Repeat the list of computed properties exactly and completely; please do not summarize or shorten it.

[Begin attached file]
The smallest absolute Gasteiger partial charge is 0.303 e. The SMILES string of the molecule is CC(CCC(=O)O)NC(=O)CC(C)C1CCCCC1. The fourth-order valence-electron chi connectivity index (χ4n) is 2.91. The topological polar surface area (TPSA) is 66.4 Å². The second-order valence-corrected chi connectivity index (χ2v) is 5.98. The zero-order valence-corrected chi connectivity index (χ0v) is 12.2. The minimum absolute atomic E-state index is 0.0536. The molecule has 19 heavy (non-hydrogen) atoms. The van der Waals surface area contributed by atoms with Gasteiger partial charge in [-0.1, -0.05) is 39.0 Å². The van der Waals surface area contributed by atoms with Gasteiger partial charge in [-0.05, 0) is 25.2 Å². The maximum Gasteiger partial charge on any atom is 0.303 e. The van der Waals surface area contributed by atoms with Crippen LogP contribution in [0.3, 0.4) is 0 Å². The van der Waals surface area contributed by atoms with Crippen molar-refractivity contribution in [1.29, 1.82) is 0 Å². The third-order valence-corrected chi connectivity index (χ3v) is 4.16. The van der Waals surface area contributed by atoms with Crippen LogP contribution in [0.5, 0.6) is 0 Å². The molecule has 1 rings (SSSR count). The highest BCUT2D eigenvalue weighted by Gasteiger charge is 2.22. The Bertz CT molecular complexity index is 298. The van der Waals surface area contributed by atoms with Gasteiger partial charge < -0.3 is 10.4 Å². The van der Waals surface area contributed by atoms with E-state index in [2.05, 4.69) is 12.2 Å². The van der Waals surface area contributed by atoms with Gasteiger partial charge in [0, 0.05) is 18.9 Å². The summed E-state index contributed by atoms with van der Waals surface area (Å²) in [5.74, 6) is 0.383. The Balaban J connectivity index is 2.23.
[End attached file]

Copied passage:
The smallest absolute Gasteiger partial charge is 0.303 e. The SMILES string of the molecule is CC(CCC(=O)O)NC(=O)CC(C)C1CCCCC1. The fourth-order valence-electron chi connectivity index (χ4n) is 2.91. The topological polar surface area (TPSA) is 66.4 Å². The second-order valence-corrected chi connectivity index (χ2v) is 5.98. The zero-order valence-corrected chi connectivity index (χ0v) is 12.2. The minimum absolute atomic E-state index is 0.0536. The molecule has 19 heavy (non-hydrogen) atoms. The van der Waals surface area contributed by atoms with Gasteiger partial charge in [-0.1, -0.05) is 39.0 Å². The van der Waals surface area contributed by atoms with Gasteiger partial charge in [-0.05, 0) is 25.2 Å². The maximum Gasteiger partial charge on any atom is 0.303 e. The van der Waals surface area contributed by atoms with Crippen LogP contribution in [0.3, 0.4) is 0 Å². The van der Waals surface area contributed by atoms with Crippen molar-refractivity contribution in [1.29, 1.82) is 0 Å². The third-order valence-corrected chi connectivity index (χ3v) is 4.16. The van der Waals surface area contributed by atoms with Crippen LogP contribution in [0.5, 0.6) is 0 Å². The molecule has 1 rings (SSSR count). The highest BCUT2D eigenvalue weighted by Gasteiger charge is 2.22. The Bertz CT molecular complexity index is 298. The van der Waals surface area contributed by atoms with Gasteiger partial charge < -0.3 is 10.4 Å². The van der Waals surface area contributed by atoms with E-state index in [2.05, 4.69) is 12.2 Å². The van der Waals surface area contributed by atoms with Gasteiger partial charge in [0, 0.05) is 18.9 Å². The summed E-state index contributed by atoms with van der Waals surface area (Å²) in [5.74, 6) is 0.383. The Balaban J connectivity index is 2.23.